Israel’s Declaration of Independence never once uses the word “democracy.”  Basic Law: Human Dignity and Freedom never once uses the word “equality.”  Why does the absence of those words arouse concern only when it comes to Basic Law: Nation-State?  The principle of equality before the law is enshrined in the jurisprudence of Israel’s High Court of Justice, and it is neither undermined nor diminished by the nation-state law.  The nation-state law grants constitutional status to the Jewish right to national self-determination proclaimed by Israel’s Declaration of Independence.  Doing so was necessary because the High Court of Justice ruled back in 1948 that the Declaration of Independence does not have the status of a law or of a constitution.      

2. Defenders of the Nation-State Law say it provides a necessary legal defense of Israel’s Jewish character. 

• Can you explain what you perceive to be the threat to Israel’s Jewish character that necessitated this new law? 

Passing the nation-state basic law was necessary because of the judicial activism of Israel’s High Court of Justice in the past two decades.

In 1992 and 1994 the Knesset passed two basic laws: one on “human dignity and freedom” and one on “freedom of occupation.” Justice Aharon Barak (who presided the Supreme Court between 1995 and 2006) proclaimed a “constitutional revolution” after the passing of those two basic laws. What Barak meant was that the High Court of Justice could now strike down laws passed by the Knesset if deemed “unconstitutional” (i.e. incompatible with the two new basic laws).  Nowhere in the basic law does it say that the court is entitled to use them to strike down regular legislation. Yet Barak unilaterally granted that power to the court in a 1995 ruling.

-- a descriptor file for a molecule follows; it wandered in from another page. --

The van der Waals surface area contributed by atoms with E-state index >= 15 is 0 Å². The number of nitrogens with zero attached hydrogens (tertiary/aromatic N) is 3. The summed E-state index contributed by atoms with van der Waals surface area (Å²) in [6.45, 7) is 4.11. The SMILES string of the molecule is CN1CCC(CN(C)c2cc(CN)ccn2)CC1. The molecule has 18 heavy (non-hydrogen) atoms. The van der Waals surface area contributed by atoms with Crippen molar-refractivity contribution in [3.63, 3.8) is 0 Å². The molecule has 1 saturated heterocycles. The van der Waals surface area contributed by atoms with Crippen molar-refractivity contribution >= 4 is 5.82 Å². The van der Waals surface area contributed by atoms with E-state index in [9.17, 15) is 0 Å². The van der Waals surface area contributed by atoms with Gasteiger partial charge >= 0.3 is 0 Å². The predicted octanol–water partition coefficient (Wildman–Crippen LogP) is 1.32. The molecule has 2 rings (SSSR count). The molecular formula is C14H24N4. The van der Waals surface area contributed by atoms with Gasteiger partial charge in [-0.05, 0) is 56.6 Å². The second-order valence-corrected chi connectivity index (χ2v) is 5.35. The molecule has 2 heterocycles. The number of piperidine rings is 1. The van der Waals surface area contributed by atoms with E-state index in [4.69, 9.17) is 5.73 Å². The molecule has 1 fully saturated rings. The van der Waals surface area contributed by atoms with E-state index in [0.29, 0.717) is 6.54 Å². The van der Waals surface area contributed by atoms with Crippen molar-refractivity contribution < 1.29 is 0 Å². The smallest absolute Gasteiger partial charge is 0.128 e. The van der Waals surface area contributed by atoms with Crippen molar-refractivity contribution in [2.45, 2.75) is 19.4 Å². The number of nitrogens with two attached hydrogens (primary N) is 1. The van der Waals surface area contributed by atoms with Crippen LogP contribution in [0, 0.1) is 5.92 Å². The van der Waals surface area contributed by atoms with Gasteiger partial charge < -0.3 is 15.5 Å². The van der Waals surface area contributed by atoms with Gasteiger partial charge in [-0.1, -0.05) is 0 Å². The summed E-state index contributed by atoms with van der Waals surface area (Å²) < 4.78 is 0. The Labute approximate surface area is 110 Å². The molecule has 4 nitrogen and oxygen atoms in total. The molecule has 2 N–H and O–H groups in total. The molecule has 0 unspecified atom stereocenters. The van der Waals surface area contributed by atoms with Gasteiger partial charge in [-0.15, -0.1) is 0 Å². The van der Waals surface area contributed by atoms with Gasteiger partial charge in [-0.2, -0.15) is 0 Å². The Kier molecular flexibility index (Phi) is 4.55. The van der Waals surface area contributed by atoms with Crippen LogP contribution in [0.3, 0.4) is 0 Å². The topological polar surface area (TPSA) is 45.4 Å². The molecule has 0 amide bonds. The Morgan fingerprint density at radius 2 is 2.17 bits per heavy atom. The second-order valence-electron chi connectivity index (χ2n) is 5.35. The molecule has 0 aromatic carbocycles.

The “constitutional revolution” has affected Israel’s identity as a nation-state.  The basic law on “human dignity and freedom” states that Israel is a “Jewish and democratic state.” But what happens when Jewish and democratic values conflict? No problem, Barak wrote in 1992: In case of a conflict, the word “Jewish” shall be interpreted by the court “with the highest level of abstraction.” In other words, it shall be ignored. Theoretically, the court could use in its rulings Israel’s Declaration of Independence, which defines Israel is a Jewish state. Yet, as explained before, the court ruled in 1948 that the Declaration of Independence has no constitutional value.

The Court’s activism, combined with the “highest level of abstraction” with which Barak interpreted Israel’s Jewishness, were soon to be felt. The Court ruled that a Jew cannot purchase a plot of land in a Bedouin village (Avitan case, 1989), but that an Arab can build a house in a village established by the Jewish Agency (Ka’adan case, 2000). The Court was petitioned twice by NGOs (in 2006 and in 2012) to cancel Israel’s citizenship law so as to impose on Israel the Palestinian “right of return” through the back door via fictitious marriages. Though the Court rejected both petitions, it did so with a razor-thin majority of six to five.